Have our MPs let down the nation?
Two letters written by 65 Members of Parliament to the United States President Barack Obama urging him to continue the existing stand of his government on denying a US visa to Gujarat chief minister Narendra Modi is clearly an action which is indefensible. The MPs, with due respect to them, have acted beyond their jurisdiction and have also undermined India’s sovereignty. They have in fact tried to take an internal matter of the country to another country and have violated the constitution by looking for solutions outside the ambit of law and rules of the Indian state.
The letters have invited even adverse comments in the American media. The Washington Post has said that it was “unthinkable” that an internal issue of India was being taken to the US. Many of these MPs in the past have condemned the US “invasion” of Iraq and Afghanistan and have often termed the US policies as anti-Islamic. Now in a sudden change of stand, most probably out of political expediency, they want Obama’s intervention in a matter, which is the sole discretion of the US government.
The grant or denial of Visa is the prerogative of any government and no other entity can challenge this discretion. The Indian government also often denies visas to many foreigners and if the US government revoked a US visa to Modi, it is solely their business. And in its wisdom, if the same government decides to review its earlier decision, it is again solely its business. Therefore, an appeal from Indian MPs is out of place and is indeed laughable. Why are we washing our dirty linen in public?
Modi has his admirers and his critics. His opponents want him to be condemned for his alleged role in the 2002 Gujarat riots. The allegations against him are being pursued in the Indian courts and so far he has not been convicted of any crime. Thus to presume his guilt before the judicial process is over is against the spirit of the rule of law. He should in the meantime be tackled and countered politically. His claims and assertions should be challenged before the people during the polls.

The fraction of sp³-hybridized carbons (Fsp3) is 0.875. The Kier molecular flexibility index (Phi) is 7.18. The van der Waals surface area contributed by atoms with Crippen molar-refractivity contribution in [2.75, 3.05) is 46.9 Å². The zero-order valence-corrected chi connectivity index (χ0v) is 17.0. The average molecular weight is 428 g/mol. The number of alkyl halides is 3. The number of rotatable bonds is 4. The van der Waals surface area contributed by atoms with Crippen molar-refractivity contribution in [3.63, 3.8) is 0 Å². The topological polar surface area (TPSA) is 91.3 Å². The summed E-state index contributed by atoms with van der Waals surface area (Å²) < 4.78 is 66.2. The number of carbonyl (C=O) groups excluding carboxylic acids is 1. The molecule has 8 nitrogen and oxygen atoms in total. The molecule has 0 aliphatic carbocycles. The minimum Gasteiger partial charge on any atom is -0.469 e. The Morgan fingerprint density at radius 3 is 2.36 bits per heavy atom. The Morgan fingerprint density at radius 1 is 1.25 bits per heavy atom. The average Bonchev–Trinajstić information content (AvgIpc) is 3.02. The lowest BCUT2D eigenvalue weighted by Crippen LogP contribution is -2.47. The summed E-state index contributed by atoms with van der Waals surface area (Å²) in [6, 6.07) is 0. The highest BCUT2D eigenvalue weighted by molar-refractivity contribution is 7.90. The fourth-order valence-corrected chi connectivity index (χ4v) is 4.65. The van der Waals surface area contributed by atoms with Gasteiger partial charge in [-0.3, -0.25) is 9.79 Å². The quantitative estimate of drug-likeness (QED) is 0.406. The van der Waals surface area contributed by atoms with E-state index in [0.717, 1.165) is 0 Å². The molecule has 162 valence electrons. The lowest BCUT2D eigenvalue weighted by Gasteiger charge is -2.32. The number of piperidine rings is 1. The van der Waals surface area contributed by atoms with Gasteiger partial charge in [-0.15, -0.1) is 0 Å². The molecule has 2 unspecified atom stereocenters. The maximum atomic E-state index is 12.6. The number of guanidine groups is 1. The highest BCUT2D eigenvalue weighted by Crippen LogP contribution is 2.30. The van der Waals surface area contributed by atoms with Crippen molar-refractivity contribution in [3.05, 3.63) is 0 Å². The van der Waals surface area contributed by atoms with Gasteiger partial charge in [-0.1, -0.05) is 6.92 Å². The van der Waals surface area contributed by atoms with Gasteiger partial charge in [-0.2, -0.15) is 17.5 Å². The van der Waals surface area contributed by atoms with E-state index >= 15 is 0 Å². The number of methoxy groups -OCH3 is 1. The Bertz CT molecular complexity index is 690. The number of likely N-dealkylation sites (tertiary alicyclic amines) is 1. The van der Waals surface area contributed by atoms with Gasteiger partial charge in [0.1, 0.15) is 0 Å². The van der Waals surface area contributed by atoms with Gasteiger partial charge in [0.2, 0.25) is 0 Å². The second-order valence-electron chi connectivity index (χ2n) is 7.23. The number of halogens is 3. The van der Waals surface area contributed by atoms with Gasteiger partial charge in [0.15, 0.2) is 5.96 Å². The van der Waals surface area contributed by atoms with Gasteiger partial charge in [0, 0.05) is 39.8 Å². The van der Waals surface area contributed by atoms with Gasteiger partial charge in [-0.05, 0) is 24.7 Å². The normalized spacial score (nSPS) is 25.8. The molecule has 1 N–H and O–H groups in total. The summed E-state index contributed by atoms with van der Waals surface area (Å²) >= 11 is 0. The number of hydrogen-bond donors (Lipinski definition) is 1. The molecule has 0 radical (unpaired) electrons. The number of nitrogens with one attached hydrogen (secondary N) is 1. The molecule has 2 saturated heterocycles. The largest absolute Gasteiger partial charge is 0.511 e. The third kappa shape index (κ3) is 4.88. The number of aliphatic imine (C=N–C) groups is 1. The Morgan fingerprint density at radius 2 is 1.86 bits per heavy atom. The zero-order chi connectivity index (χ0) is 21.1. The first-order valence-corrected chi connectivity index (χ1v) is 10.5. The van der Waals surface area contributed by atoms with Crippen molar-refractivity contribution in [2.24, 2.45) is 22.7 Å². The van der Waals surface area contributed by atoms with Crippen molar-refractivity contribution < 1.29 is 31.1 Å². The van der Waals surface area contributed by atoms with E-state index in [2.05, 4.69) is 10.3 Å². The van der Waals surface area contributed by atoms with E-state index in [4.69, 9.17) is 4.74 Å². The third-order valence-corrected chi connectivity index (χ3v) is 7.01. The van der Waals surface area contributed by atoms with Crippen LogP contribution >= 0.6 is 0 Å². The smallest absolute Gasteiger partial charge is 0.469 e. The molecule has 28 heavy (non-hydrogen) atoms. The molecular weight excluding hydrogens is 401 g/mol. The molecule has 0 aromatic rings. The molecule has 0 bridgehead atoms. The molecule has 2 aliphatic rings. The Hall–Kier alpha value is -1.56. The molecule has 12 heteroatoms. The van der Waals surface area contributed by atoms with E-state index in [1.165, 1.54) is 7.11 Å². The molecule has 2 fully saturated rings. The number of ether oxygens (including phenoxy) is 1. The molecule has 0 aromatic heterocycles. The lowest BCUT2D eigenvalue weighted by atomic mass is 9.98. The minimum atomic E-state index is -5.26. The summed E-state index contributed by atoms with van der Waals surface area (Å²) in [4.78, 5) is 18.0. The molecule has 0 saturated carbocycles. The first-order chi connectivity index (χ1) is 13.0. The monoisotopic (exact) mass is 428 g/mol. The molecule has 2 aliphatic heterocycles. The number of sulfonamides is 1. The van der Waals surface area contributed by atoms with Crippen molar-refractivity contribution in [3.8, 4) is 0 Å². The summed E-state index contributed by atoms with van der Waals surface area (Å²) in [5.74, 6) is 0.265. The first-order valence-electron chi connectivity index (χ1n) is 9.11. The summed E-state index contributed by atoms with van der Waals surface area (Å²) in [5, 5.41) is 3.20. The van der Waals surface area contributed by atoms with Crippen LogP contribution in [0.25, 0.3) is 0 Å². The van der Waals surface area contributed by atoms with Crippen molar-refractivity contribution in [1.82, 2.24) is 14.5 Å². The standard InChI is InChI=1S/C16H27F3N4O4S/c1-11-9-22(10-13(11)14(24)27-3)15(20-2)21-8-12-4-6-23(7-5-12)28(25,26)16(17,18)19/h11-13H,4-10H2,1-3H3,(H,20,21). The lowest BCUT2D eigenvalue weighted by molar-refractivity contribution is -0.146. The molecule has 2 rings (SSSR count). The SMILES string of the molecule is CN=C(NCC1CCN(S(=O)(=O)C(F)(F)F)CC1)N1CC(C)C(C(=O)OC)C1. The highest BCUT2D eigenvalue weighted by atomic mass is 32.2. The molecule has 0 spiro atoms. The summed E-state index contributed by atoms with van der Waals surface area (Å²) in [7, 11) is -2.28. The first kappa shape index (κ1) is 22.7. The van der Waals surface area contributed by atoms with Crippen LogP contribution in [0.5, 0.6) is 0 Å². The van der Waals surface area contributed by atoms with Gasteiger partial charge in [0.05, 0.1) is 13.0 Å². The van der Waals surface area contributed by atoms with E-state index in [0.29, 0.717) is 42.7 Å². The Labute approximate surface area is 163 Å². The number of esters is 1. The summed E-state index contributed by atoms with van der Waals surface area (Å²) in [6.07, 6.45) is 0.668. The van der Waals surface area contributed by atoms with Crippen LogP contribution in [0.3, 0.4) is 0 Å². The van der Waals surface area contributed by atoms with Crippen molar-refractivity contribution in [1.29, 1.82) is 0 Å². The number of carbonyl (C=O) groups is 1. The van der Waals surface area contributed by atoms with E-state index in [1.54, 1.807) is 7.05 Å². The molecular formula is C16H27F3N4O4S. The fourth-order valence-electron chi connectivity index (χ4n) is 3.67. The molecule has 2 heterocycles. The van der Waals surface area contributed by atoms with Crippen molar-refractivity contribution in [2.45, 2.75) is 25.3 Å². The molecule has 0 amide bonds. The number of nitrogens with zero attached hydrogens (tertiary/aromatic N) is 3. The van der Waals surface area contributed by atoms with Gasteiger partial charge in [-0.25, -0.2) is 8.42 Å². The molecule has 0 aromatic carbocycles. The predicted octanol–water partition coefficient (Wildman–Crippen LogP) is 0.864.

The act of appealing to the US authorities in favour or against the grant of visa to Modi gives out an impression that the Indian law makers were accepting the superior position of the US and its president in issues that are purely internal. This makes no sense. If the MPs want Modi to be penalized, they could appeal to the Indian government to revoke Modi’s passport as this is issued under our rules and regulations. Having said that, there is no case, which is even made out to revoke the passport unless serious criminal charges are proved against him. There is a lot of substance in the BJP’s argument that since Modi represents people of a state in India and is a democratically elected chief minister, it is difficult to believe why his visa should not be restored. But as stated earlier, it is the prerogative of the US government to issue or deny him a visa and the matter ends at that.
The Indian MPs must consider withdrawing their letter and even the BJP president should not make an issue of this during his visit to the US. It is also for the presiding officers of both the Houses in Indian Parliament to examine whether the MPs by writing this letter have committed any kind of breach of privilege. If they have, they should be warned and asked to conduct themselves as per the norms of Indian constitution and the traditions of the largest democracy of this world. Even people who are not overwhelmed or awe struck by Modi and his statements believe that enough is enough and Indian politicians should respect the country’s sovereignty. It should always be India first and individuals or parties later.